The treatment of esophageal strictures with dilatation has had a major impact on relieving symptoms of dysphagia. On the other hand, recurrence of strictures after initial dilatation has proved to be a major problem. The 1-year recurrence rate for strictures is approximately 60%, with only 40% of patients remaining symptom-free (Ogilvie et al, 1980; Patterson et al, 1983). Studies have looked at different characteristics that may play a role in subsequent need for repeat dilatations. Factors such as cause of stricture, severity of stricture, presence of esophagitis or initial diameter of dilatation have not consistently correlated with stricture recurrence. Recently it has been shown that weight loss or lack of heartburn correlate with need for repeat dilatation but this has yet to be reconfirmed (Agnew et al, 1996). Other factors, such as nonsteroidal anti-inflammatory drug use, have revealed conflicting data.
One treatment that has consistently shown to reduce the number of stricture dilatations is acid suppression therapy. Acid suppression therapy has been shown to reduce the 1-year recurrence rate to 30% (Lundell, 1992). An added effect has been shown with the use of PPIs over histamine receptor antagonists. One randomized prospective study comparing postdilatation use of omeprazole (Prilosec) 20 mg daily to ranitidine (Zantac) 150 mg twice daily revealed a significant lower need for redilatation and improved dysphagia in the omeprazole group at 1 year (Smith et al, 1994). Another study using the same medications showed a significant decrease in stricture recurrence at 10 months as judged by radiologic and endoscopic criteria (Silvis et al, 1996). Therefore, acid suppression therapy with PPIs is recommended in the treatment of benign esophageal strictures.
Intralesional Steriod Injections intralesional steroid injections may help reduce the number of dilatation sessions needed for patients with refractory benign strictures. This adjuvant therapy has allowed for greater achievable dilator sizes as well as increased symptom-free intervals between dilatation sessions with negligible complications or side effects (Zein et al, 1995; Kirsch et al, 1991). Steroid injections work by suppressing collagen formation and subsequent fibrosis and may be effective without coinciding dilatation. in fact, by decreasing the need for repetitive dilatations, this modality may prove to lower the overall risk of complications behind frequent dilatation sessions. This intervention may be most successful and cost effective among those forms of strictures that are highly relapsing. Studies suggest that placement of the steroid injections in the thickest part of the stricture is optimal. Endoscopic ultrasound guided injection may be the most precise manner in which to insure adequate placement of steroids into the stricture (Bhutani et al, 1997). Although intralesional steroid injections have shown promise, there is no consistent guideline for their use in esophageal strictures.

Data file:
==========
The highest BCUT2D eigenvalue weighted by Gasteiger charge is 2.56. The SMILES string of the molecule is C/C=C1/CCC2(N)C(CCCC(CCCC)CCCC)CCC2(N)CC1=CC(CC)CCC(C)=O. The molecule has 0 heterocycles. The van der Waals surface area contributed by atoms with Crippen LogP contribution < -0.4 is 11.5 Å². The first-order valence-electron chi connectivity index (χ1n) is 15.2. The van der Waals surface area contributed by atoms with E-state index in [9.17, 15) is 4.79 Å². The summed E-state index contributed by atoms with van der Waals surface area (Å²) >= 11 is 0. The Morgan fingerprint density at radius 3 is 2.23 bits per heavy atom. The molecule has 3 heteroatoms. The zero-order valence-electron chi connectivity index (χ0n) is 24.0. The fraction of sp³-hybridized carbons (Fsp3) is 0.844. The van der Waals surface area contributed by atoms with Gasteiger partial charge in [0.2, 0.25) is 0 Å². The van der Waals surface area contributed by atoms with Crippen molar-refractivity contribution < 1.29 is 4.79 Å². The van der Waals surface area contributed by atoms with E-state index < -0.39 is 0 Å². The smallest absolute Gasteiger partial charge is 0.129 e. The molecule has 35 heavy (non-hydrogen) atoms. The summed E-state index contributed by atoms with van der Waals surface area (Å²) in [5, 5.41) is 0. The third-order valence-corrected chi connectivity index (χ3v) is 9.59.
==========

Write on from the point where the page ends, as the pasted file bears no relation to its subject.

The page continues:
Temporarily placed nitinol stents may increase the interval between esophageal dilatation sessions for recurrent benign strictures. These expandable wire mesh stents are most frequently used in aggressive strictures, such as those resulting from radiation therapy or corrosive substances. Although the optimal duration that these stents should remain in place is not well established, they have been shown to have an excellent safety profile (Song et al, 2000). Presently, a biodegradable stent that maintains its integrity and allows for remodeling of the esophageal stricture without the dangers of a long term foreign body is being developed (Fry and Fleischer, 1997).
Novel Dilatation Techniques/Self Dilatations
Over the past decade, a number of innovative approaches have been devised for the management of complicated or highly relapsing strictures that are poorly amenable to medical or surgical interventions. one method involves dedication from the patients to dilate their own strictures. This technique is best reserved for chronic upper to mid-esophageal strictures such as those resulting from corrosive or pill esophagitis (Robinson and Gear, 1991). In this technique, the patient is instructed to swallow a catheter coated with a steroid paste. A balloon at the end of the catheter is inflated allowing the stricture to stretch. The patient then pulls out the apparatus completing the procedure. The patient repeats this dilatation technique frequently over several months until complete relief is achieved.
Another clever technique that has been designed to safely dilate nearly obstructed or fistulizing esophageal strictures, is the combined antegrade and retrograde dilatation procedure (Bueno et al, 2001). In this technique, an endoscope is inserted through a preexisting or newly placed gastrostomy tube, in an effort to pass a guidewire through the distal aspect of the stricture. A guidewire is fluoroscopically passed through the stricture and captured by a peroral endoscope. This is followed by antegrade Savary dilatation of the complicated stricture. other endoscopists have documented variations of this technique (Lew and Kochman, 2002).
Was this article helpful?